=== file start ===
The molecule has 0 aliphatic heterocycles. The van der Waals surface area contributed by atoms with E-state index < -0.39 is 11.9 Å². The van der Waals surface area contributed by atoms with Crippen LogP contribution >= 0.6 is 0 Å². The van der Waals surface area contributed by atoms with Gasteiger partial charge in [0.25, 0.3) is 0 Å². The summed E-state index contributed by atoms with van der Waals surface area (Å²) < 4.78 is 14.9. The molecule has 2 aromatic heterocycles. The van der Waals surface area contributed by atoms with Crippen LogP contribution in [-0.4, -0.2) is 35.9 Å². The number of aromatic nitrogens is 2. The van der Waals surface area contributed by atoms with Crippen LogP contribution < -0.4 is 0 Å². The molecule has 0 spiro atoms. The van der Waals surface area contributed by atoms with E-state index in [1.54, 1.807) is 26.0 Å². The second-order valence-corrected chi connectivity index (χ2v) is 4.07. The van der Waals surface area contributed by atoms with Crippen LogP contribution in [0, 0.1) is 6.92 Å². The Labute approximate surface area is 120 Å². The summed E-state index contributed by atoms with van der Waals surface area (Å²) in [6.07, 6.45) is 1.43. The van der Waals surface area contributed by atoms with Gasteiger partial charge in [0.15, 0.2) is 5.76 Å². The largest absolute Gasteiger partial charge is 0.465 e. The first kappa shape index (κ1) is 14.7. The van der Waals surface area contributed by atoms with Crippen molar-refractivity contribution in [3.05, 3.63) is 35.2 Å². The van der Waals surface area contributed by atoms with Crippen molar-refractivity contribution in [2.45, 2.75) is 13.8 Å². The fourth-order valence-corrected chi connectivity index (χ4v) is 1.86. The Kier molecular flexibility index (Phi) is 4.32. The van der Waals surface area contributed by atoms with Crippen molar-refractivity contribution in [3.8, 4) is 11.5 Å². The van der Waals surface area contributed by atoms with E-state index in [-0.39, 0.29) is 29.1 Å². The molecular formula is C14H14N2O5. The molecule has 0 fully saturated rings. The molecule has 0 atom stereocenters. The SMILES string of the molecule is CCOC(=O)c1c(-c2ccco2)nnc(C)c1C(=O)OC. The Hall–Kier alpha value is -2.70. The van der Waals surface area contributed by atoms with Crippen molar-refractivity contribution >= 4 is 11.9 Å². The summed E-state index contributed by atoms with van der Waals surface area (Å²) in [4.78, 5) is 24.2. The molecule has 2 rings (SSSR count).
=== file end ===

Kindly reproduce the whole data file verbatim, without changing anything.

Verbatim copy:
The molecule has 0 aliphatic heterocycles. The van der Waals surface area contributed by atoms with E-state index < -0.39 is 11.9 Å². The van der Waals surface area contributed by atoms with Crippen LogP contribution >= 0.6 is 0 Å². The van der Waals surface area contributed by atoms with Gasteiger partial charge in [0.25, 0.3) is 0 Å². The summed E-state index contributed by atoms with van der Waals surface area (Å²) < 4.78 is 14.9. The molecule has 2 aromatic heterocycles. The van der Waals surface area contributed by atoms with Crippen LogP contribution in [-0.4, -0.2) is 35.9 Å². The number of aromatic nitrogens is 2. The van der Waals surface area contributed by atoms with Crippen LogP contribution < -0.4 is 0 Å². The molecule has 0 spiro atoms. The van der Waals surface area contributed by atoms with E-state index in [1.54, 1.807) is 26.0 Å². The second-order valence-corrected chi connectivity index (χ2v) is 4.07. The van der Waals surface area contributed by atoms with Crippen LogP contribution in [0, 0.1) is 6.92 Å². The Labute approximate surface area is 120 Å². The summed E-state index contributed by atoms with van der Waals surface area (Å²) in [6.07, 6.45) is 1.43. The van der Waals surface area contributed by atoms with Gasteiger partial charge in [0.15, 0.2) is 5.76 Å². The largest absolute Gasteiger partial charge is 0.465 e. The first kappa shape index (κ1) is 14.7. The van der Waals surface area contributed by atoms with Crippen molar-refractivity contribution in [3.05, 3.63) is 35.2 Å². The van der Waals surface area contributed by atoms with Crippen molar-refractivity contribution in [2.45, 2.75) is 13.8 Å². The fourth-order valence-corrected chi connectivity index (χ4v) is 1.86. The Kier molecular flexibility index (Phi) is 4.32. The van der Waals surface area contributed by atoms with Crippen molar-refractivity contribution in [3.8, 4) is 11.5 Å². The van der Waals surface area contributed by atoms with E-state index in [-0.39, 0.29) is 29.1 Å². The molecular formula is C14H14N2O5. The molecule has 0 fully saturated rings. The molecule has 0 atom stereocenters. The SMILES string of the molecule is CCOC(=O)c1c(-c2ccco2)nnc(C)c1C(=O)OC. The Hall–Kier alpha value is -2.70. The van der Waals surface area contributed by atoms with Crippen molar-refractivity contribution >= 4 is 11.9 Å². The summed E-state index contributed by atoms with van der Waals surface area (Å²) in [4.78, 5) is 24.2. The molecule has 2 rings (SSSR count).